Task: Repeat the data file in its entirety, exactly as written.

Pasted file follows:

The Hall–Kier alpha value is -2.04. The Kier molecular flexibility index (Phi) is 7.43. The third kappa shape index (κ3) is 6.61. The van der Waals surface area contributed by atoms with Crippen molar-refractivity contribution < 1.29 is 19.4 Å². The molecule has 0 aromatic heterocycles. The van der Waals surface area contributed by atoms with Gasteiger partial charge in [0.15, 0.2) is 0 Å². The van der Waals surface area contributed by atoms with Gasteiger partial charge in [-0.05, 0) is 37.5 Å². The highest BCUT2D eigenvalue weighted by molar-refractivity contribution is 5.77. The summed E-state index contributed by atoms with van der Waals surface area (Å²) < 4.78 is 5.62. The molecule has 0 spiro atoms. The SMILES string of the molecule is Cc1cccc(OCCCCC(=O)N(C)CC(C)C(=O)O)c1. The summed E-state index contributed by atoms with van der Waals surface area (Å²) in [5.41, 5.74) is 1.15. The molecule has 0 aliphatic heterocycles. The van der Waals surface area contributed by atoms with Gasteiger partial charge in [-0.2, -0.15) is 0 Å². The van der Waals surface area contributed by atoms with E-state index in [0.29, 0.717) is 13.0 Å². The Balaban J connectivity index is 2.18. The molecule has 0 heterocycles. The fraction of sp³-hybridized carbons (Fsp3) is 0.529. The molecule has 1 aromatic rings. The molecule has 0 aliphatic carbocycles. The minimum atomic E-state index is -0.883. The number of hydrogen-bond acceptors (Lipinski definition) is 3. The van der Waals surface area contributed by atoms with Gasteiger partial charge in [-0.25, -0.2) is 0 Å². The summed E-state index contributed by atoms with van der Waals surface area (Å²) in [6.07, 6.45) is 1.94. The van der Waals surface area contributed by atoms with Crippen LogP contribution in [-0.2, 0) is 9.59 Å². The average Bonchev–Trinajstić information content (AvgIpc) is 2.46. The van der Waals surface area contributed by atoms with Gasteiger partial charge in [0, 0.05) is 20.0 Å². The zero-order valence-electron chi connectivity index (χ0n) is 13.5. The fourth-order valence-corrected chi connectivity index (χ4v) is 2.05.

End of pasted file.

The Hall–Kier alpha value is -2.04. The Kier molecular flexibility index (Phi) is 7.43. The third kappa shape index (κ3) is 6.61. The van der Waals surface area contributed by atoms with Crippen molar-refractivity contribution < 1.29 is 19.4 Å². The molecule has 0 aromatic heterocycles. The van der Waals surface area contributed by atoms with Gasteiger partial charge in [0.15, 0.2) is 0 Å². The van der Waals surface area contributed by atoms with Gasteiger partial charge in [-0.05, 0) is 37.5 Å². The highest BCUT2D eigenvalue weighted by molar-refractivity contribution is 5.77. The summed E-state index contributed by atoms with van der Waals surface area (Å²) < 4.78 is 5.62. The molecule has 0 spiro atoms. The SMILES string of the molecule is Cc1cccc(OCCCCC(=O)N(C)CC(C)C(=O)O)c1. The summed E-state index contributed by atoms with van der Waals surface area (Å²) in [5.41, 5.74) is 1.15. The molecule has 0 aliphatic heterocycles. The van der Waals surface area contributed by atoms with Gasteiger partial charge in [-0.2, -0.15) is 0 Å². The van der Waals surface area contributed by atoms with E-state index in [0.29, 0.717) is 13.0 Å². The Balaban J connectivity index is 2.18. The molecule has 0 heterocycles. The fraction of sp³-hybridized carbons (Fsp3) is 0.529. The molecule has 1 aromatic rings. The molecule has 0 aliphatic carbocycles. The minimum atomic E-state index is -0.883. The number of hydrogen-bond acceptors (Lipinski definition) is 3. The van der Waals surface area contributed by atoms with Gasteiger partial charge in [-0.25, -0.2) is 0 Å². The summed E-state index contributed by atoms with van der Waals surface area (Å²) in [6.07, 6.45) is 1.94. The van der Waals surface area contributed by atoms with Crippen LogP contribution in [-0.2, 0) is 9.59 Å². The average Bonchev–Trinajstić information content (AvgIpc) is 2.46. The van der Waals surface area contributed by atoms with Gasteiger partial charge in [0, 0.05) is 20.0 Å². The zero-order valence-electron chi connectivity index (χ0n) is 13.5. The fourth-order valence-corrected chi connectivity index (χ4v) is 2.05.